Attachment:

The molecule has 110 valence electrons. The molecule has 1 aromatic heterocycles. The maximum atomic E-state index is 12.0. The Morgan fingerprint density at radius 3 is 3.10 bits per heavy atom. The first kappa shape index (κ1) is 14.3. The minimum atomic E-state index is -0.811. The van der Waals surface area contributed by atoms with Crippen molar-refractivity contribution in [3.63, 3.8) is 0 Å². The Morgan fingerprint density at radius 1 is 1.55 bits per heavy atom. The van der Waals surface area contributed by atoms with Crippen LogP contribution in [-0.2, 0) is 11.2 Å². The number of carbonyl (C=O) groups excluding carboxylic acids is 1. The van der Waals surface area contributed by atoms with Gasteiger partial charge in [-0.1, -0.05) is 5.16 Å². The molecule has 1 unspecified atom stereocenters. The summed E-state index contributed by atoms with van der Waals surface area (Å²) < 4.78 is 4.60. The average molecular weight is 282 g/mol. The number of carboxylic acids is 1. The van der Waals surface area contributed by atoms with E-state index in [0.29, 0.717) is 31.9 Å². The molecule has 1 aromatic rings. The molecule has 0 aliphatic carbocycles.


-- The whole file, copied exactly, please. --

The molecule has 110 valence electrons. The molecule has 1 aromatic heterocycles. The maximum atomic E-state index is 12.0. The Morgan fingerprint density at radius 3 is 3.10 bits per heavy atom. The first kappa shape index (κ1) is 14.3. The minimum atomic E-state index is -0.811. The van der Waals surface area contributed by atoms with Crippen molar-refractivity contribution in [3.63, 3.8) is 0 Å². The Morgan fingerprint density at radius 1 is 1.55 bits per heavy atom. The van der Waals surface area contributed by atoms with Crippen LogP contribution in [-0.2, 0) is 11.2 Å². The number of carbonyl (C=O) groups excluding carboxylic acids is 1. The van der Waals surface area contributed by atoms with Gasteiger partial charge in [-0.1, -0.05) is 5.16 Å². The molecule has 1 unspecified atom stereocenters. The summed E-state index contributed by atoms with van der Waals surface area (Å²) < 4.78 is 4.60. The average molecular weight is 282 g/mol. The number of carboxylic acids is 1. The van der Waals surface area contributed by atoms with E-state index in [0.29, 0.717) is 31.9 Å². The molecule has 1 aromatic rings. The molecule has 0 aliphatic carbocycles.